Trailer Wire Connector
Traveling with a trailer isn't that easy. You have to keep things safe on the road, and you can do this by making sure that your trailer has active running lights, turn signals, and brake lights. For this, you need to tap into the electrical system of your SUV or pickup. To power up these lights, you have to use the right trailer wire connector.
Different trailer wire connectors
Trailer wire connectors come in different number of pins. Get a connector that has the right pins to support not just the three main lighting functions but also other power connections such as the 12V power supply for interior trailer lights. Your trailer wiring options include:
4-way connectors. These connectors have just the right number of pins for hooking up the three lighting functions, plus another pin for the ground wire. These are commonly used in standard light-duty trailers.
5-way connectors. Aside from hooking up the three lighting functions, extra pins are available for the ground wire and for another trailer function. These connectors are a common option for trailers that use surge or hydraulic brakes. To disconnect the hydraulic trailer coupler when in reverse, a wire is tapped into the backup lights. This switches off the trailer's brakes.
6-way connectors. These connectors provide pins for the ground wire and for the running lights, turn signals, and brake lights. The other two pins are used for other functions such as the 12v hot lead and electric brakes. The round ones are commonly used on horse trailers while the 6-way square types are typically applied on campers.
7-way connectors. Other than the basic hookup, additional pins are available for the 12v hot lead, backup lights, electrical brakes, and additional functions. These connectors may have flat or round pins.
Reminders and warnings when hooking up a trailer wire connector
- To keep the connector that's placed underneath the vehicle safe and intact, a mounting bracket may be used to support it.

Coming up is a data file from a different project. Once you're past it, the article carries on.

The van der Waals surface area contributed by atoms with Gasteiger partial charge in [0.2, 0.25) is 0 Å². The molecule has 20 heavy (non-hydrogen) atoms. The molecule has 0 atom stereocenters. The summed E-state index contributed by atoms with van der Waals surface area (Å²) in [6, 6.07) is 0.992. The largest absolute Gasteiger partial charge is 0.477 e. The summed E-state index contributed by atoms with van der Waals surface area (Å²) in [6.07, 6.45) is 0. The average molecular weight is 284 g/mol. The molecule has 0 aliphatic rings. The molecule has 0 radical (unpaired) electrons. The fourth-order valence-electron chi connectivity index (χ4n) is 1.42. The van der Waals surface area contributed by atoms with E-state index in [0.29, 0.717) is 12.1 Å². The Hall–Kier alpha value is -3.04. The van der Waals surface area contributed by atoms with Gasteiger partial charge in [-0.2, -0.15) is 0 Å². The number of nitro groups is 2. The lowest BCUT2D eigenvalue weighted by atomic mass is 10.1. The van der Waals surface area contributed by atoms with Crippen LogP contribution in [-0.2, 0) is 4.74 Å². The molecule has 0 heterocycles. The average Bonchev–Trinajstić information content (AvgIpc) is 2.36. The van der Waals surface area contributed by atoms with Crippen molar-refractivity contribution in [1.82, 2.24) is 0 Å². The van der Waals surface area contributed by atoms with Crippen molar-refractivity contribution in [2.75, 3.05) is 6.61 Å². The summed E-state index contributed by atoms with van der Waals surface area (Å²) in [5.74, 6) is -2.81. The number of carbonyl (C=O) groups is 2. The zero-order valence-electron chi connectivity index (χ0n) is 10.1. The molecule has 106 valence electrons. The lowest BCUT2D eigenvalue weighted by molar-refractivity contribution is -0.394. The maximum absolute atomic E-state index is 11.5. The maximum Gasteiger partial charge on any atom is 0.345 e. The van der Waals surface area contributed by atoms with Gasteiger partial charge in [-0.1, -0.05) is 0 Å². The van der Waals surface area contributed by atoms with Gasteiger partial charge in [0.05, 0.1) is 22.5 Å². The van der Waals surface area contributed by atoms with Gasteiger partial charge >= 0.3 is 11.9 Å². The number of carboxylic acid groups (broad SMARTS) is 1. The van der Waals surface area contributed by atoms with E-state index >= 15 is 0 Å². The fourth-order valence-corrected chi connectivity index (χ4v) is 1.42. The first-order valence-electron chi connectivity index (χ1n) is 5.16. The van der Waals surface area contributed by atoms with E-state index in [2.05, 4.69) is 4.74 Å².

- Some car owners wrap electrical tape around the twisted wires or use a wire nut that's typically found at home. Bad thing about this is that the nut may be unscrewed easily and the tape may not hold out for long. The automotive-style crimp connector is also not a good idea, as this can easily tear apart or break due to moisture and vibration.
- Use the right connector and make sure that it's locked or fixed in place properly. It'll also helps if you add some dielectric grease on the hitch connector. A film of this grease will keep the pins safe from corrosion.
Tips in buying a trailer wire connector
- Figure out the number of pins you need from the trailer wire connector, depending on the trailer functions that have to be powered up. With this, you can choose the right type of connector, whether it's a 4-way, 5-way, 6-way, or 7-way type. Different trailers may use different types of connector. You should know the specs and requirements of the trailer.
- Look for a trailer wire connector that provides some sort of circuit protection. The wires should be protected against moisture and vibration. The components should also be sturdy enough to withstand long use and heavy-duty towing.
- Know how the connectors are used. Some connectors don't require splicing or special tools. They can be plugged easily. The wires are even color-coded to make them easy for you to connect or figure out. Some universal connectors match many trailer applications. Check the labels to be sure that the trailer you have is one of them.